In Genesis 1 where it talks about God creating humanity, he says that he created male and female in the image of God, and then it says, "and in the likeness of God"… There's been a lot of debate amongst theologians about what this actually means, but scholars in the Old Testament are aware of a find at Tell Fakhariyeh in Syria where they found a statue of a ruler in that region, and it calls the statue the "image and likeness" of that particular ruler. So what this shines light upon Genesis 1 is that how humans, as God's image bearers, are those who are to be, if you will, like statues for God, or representatives for God being the real King of this world. So, when I think "image bearers," I think those who are called to represent or to reflect God in this world as they care for creation. Now, a scholar recently, Catherine McDowell, has importantly noted how also image is linked to kinship. That's why you could say that Adam had children and they were born in Adam's image in Genesis 5. So there's also a sense that we, being created in God's image are, in a sense, part of God's family. We are "kins," we are God's children. So, I would call to mind this view of us that to be created in the image of God means we're called to represent and reflect God and to do so mindful that we are God's children.

Dr. Marc Cortez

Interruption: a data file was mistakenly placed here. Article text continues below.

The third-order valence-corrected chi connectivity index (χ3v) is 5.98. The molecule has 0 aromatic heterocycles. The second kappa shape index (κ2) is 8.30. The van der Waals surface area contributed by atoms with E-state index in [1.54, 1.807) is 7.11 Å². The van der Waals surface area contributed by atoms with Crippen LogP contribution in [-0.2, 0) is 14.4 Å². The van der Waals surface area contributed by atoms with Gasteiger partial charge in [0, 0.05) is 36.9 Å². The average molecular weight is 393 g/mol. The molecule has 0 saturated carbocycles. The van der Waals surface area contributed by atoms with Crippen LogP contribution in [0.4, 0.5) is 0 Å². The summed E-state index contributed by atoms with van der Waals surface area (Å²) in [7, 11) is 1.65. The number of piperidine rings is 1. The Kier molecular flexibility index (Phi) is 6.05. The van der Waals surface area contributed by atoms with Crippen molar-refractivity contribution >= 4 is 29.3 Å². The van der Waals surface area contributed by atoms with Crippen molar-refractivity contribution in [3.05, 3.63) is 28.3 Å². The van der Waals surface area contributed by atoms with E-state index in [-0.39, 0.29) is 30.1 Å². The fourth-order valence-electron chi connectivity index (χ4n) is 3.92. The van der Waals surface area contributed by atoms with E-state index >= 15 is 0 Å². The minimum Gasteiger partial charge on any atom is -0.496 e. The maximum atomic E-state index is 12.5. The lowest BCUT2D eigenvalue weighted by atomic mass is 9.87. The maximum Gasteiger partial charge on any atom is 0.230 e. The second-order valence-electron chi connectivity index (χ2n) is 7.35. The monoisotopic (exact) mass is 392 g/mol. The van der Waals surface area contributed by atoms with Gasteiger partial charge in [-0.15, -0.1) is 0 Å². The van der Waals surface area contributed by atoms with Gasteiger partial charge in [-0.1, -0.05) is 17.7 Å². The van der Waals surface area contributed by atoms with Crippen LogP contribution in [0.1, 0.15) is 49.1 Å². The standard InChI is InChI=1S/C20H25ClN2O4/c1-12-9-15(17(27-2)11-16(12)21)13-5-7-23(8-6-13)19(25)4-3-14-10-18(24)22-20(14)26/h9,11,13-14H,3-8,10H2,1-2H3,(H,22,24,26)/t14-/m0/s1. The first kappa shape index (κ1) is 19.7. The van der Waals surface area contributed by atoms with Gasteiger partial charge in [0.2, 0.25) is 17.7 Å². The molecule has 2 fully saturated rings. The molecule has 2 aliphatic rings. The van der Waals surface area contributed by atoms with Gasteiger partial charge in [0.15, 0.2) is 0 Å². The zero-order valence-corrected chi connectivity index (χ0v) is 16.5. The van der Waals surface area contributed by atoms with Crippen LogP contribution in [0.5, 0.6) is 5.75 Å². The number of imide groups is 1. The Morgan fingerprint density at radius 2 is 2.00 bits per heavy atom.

So when Moses uses the language of "image and likeness" in Genesis 1 to describe the human person, we've been wrestling for years, centuries, trying to figure out exactly what Moses meant by that. And probably among the most common answers for that is to identify the image with some capacity or set of capacities that human persons have. So, we image God because we're rational. We image God because we're moral; we're spiritual. Whatever it is, there's some capacity that we have… So the other most common way of understanding what Moses is doing there is to look at the broader cultural context and the way that language is being used when Moses was writing that particular text. And actually, it was fairly common to use that language, particularly in Egypt and Mesopotamia, to describe particular human persons, usually kings or pharaohs who are standing in as god's representatives in the world, ruling over the world that god has created, so that to refer to the pharaoh as "god's image" is to say that Pharaoh is god's designated ruler and that Pharaoh is ruling as god's representative in that particular place. And so, in that sense, then, the image isn't necessarily defining something about our capacities, our bodies, our intellect, anything like that, it's really talking about something that we were placed in creation to do. It's a much more functional, active understanding of the image, so that we are created to represent God, to represent his presence, to represent his rulership in creation… But if he drops this language in the text without actually defining it, it's probably because he thought that we already knew what the words meant, and if we look at what the words meant in his context, it seems likely that it refers to this idea that we are functioning as God's representatives.